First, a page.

The case of Manasseh may illustrate this subject: for none of those, who enter into the spirit and importance of this discussion, will deny that he found mercy by faith in the promised Saviour. The first intimation of any thing hopeful in his case is thus given:
66 When he was in " affliction he besought the Lord his God, and « humbled himself greatly before the God of his “ fathers, and prayed unto' him; and he was ( intreated of him, and heard his supplication.' In the subsequent narrative, his prayer is repeatedly mentioned; and his sins before he was humbled are strikingly contrasted with his subsequent conduct f. Hence I apprehend, we may infer with certainty, that acceptable prayer and
* Ps. x. 17.
+ Prov. xv. 8.
# 2 Chron, xxxiji.
genuine humiliation always accompany saving faith. 66 The sacrifices of God are a broken « spirit: a broken and contrite heart, O God, 6 thou wilt not despise."
If then humility, godly sorrow, hatred of all evil, ingenuous confession, and whatever else belongs to true repentance, with upright desires after salvation from sin, and spiritual prayer, do indeed invariably attend every acting of faith in Christ; that faith must be a holy exercise of a regenerate soul : for surely none will maintain, that there is not the least symptom of spiritual life, the smallest degree of holiness, in any of these, or in all of them united ! On the other hand, it can scarcely be imagined, that any will deliberately persist in maintaining, that justifying faith so precedes all humiliation, and other spiritual affections, as to be wholly unconnected with them; and that a man is actually justified and at peace with God, before he at all begins to humble himself, be sorry for his sins, to confess and hate them, or to pray for spiritual blessings! This would invert the whole order of Scripture; and can never be directly and con sistently avowed by a candid and serious disciple of the Lord Jesus; however he may be led, upon a controversial subject, to drop expressions, make statements, or adopt sentiments, which fairly admit of such an interpretation. But in fact, the grand difficulty consists in prevailing with men, so far to examine their preconceived opinions, and to question the truth of them; as to bestow the pains requisite for duly weighing the force of those arguments, which from Scripture are brought against them; and either solidly to refute them, at least so as to satisfy their own minds, or candidly to acknowledge that they were mistaken.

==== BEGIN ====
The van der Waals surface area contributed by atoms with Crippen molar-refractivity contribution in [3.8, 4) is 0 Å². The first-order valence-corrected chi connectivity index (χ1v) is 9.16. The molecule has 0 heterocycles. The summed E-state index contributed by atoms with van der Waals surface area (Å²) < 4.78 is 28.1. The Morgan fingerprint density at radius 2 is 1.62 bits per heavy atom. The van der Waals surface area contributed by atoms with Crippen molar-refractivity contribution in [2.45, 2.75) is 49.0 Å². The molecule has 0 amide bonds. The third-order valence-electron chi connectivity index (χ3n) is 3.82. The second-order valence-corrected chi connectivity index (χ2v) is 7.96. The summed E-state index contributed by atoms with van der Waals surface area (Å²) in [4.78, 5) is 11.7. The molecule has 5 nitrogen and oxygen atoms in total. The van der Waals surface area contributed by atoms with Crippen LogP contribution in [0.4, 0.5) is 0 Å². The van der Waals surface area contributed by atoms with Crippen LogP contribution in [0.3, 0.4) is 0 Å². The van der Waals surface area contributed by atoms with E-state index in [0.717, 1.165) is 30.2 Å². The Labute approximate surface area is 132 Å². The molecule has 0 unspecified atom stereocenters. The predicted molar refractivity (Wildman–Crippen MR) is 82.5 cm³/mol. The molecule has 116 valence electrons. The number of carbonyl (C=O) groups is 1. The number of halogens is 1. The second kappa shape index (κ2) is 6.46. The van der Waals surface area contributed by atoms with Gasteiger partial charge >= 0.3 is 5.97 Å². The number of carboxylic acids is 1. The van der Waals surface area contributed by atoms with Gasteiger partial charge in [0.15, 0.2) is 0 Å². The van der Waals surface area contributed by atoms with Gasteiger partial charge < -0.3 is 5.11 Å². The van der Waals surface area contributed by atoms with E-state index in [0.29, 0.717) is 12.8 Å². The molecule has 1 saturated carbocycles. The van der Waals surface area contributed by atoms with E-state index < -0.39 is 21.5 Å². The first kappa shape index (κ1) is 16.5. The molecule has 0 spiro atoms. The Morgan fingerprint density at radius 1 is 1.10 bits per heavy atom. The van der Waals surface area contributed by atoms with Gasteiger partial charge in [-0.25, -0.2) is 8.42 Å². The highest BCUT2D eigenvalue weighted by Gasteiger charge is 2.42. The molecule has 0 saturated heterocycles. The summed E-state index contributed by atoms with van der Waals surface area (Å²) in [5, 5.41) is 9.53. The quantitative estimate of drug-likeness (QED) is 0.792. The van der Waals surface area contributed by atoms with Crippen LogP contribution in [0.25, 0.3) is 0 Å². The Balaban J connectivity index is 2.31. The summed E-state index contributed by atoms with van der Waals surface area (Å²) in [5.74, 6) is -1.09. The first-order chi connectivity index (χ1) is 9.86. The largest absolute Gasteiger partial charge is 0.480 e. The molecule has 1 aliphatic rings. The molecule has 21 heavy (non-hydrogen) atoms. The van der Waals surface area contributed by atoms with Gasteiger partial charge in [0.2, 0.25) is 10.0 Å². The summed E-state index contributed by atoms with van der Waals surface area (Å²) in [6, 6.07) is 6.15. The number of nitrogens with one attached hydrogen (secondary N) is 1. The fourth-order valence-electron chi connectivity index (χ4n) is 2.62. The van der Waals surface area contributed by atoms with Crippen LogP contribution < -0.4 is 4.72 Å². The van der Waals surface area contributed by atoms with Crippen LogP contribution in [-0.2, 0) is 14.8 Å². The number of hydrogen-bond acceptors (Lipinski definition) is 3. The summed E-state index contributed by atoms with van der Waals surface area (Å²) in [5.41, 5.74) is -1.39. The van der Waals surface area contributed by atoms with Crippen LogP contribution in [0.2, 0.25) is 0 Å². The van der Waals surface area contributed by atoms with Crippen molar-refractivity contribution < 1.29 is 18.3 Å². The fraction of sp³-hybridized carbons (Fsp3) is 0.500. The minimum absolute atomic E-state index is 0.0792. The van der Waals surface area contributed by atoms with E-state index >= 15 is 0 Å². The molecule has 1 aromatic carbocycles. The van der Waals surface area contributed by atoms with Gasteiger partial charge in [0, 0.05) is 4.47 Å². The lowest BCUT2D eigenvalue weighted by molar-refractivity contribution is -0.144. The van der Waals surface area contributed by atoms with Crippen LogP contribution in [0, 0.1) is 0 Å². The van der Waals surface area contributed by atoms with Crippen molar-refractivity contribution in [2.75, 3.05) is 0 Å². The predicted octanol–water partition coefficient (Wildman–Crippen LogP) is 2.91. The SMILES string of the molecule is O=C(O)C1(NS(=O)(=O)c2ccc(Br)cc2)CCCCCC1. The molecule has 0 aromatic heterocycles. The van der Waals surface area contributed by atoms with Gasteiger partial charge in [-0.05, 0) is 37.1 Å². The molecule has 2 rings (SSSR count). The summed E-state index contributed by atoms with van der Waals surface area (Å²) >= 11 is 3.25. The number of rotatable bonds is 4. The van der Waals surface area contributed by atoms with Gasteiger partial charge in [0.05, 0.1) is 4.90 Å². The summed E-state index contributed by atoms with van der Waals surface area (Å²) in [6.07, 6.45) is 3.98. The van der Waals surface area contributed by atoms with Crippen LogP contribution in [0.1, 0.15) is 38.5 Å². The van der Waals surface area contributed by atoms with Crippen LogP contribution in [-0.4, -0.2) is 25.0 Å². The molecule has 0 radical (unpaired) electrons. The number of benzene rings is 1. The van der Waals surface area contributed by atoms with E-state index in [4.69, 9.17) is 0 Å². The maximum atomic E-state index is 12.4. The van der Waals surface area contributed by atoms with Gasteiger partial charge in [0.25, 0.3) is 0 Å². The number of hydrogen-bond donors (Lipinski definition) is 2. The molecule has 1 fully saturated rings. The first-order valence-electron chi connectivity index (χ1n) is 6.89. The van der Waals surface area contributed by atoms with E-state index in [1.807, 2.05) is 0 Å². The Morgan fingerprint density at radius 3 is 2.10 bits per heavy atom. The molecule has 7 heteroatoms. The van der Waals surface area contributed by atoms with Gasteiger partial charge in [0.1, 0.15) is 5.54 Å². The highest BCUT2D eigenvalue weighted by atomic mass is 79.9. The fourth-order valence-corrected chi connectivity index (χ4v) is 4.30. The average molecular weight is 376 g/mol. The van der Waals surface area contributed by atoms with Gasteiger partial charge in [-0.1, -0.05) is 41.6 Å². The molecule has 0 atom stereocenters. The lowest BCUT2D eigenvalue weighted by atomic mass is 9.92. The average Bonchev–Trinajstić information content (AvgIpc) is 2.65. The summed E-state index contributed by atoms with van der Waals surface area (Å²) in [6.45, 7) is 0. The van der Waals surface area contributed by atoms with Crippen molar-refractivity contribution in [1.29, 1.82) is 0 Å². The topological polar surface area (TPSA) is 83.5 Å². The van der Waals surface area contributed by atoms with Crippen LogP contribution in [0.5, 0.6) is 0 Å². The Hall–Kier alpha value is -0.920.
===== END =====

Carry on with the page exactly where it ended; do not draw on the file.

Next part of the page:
SECTION IV. The holy Nature of Faith more directly shewn.
The holiness of saving faith may not only be inferred from its Author, its source, and its concomitants; but likewise from a careful consideration of its peculiar nature.
The apostle exhorts Christians to “ bụild up “ themselves in their most holy faith *.” Should it be urged, that he meant the doctrine of faith, and not faith itself; we enquire, how a most holy doctrine can be received in a right manner by a faith not at all holy? We read of those, who “ held” (or imprisoned) “ the truth in unrighteousness;"
;"_" because they liked not to retain “ God in their knowledge t:” and if this were the effect of man's carnal enmity against God, in respect of those truths which are discoverable by reason; what must be the opposition of the same principle to the offensive message of the gospel ? - When the assent of the understanding, is compelled, by invincible evidence, to the real doctrine of the cross, the most determined resistance is excited: but in general men contrive to cast a shade over that part of truth which most offends them; and by an abuse of the other parts, they stifle their convictions, and quiet themselves in a worldly course of life. This is especially effected by partial and unscriptural views of the gospel; and thus may evangelical professors “ hold the truth in unrighteous
ness,” in the most awful sense imaginable.
Christianity, as stated in the Scriptures, displays the glorious justice and holiness of God, in connexion with the odiousness and desert of
of Rom. i. 18-28.